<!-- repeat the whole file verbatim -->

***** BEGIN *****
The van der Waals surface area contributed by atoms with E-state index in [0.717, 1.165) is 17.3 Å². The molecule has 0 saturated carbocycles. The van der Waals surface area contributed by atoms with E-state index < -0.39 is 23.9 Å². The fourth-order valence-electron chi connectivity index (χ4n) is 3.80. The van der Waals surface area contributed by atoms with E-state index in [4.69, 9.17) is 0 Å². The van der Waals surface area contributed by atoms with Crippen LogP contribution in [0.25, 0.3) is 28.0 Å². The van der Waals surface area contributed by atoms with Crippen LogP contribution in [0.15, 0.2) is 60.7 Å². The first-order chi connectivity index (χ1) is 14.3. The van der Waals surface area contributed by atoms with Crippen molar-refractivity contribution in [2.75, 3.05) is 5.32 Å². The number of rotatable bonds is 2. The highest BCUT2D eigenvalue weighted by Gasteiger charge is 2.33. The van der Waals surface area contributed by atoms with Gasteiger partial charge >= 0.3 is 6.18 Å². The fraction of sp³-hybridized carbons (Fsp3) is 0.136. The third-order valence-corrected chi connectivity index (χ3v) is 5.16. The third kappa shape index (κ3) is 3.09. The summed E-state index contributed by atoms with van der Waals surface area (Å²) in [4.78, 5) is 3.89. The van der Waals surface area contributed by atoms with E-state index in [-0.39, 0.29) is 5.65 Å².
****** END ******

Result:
The van der Waals surface area contributed by atoms with E-state index in [0.717, 1.165) is 17.3 Å². The molecule has 0 saturated carbocycles. The van der Waals surface area contributed by atoms with E-state index < -0.39 is 23.9 Å². The fourth-order valence-electron chi connectivity index (χ4n) is 3.80. The van der Waals surface area contributed by atoms with E-state index in [4.69, 9.17) is 0 Å². The van der Waals surface area contributed by atoms with Crippen LogP contribution in [0.25, 0.3) is 28.0 Å². The van der Waals surface area contributed by atoms with Crippen LogP contribution in [0.15, 0.2) is 60.7 Å². The first-order chi connectivity index (χ1) is 14.3. The van der Waals surface area contributed by atoms with Crippen molar-refractivity contribution in [2.75, 3.05) is 5.32 Å². The number of rotatable bonds is 2. The highest BCUT2D eigenvalue weighted by Gasteiger charge is 2.33. The van der Waals surface area contributed by atoms with Gasteiger partial charge >= 0.3 is 6.18 Å². The fraction of sp³-hybridized carbons (Fsp3) is 0.136. The third-order valence-corrected chi connectivity index (χ3v) is 5.16. The third kappa shape index (κ3) is 3.09. The summed E-state index contributed by atoms with van der Waals surface area (Å²) in [4.78, 5) is 3.89. The van der Waals surface area contributed by atoms with E-state index in [-0.39, 0.29) is 5.65 Å².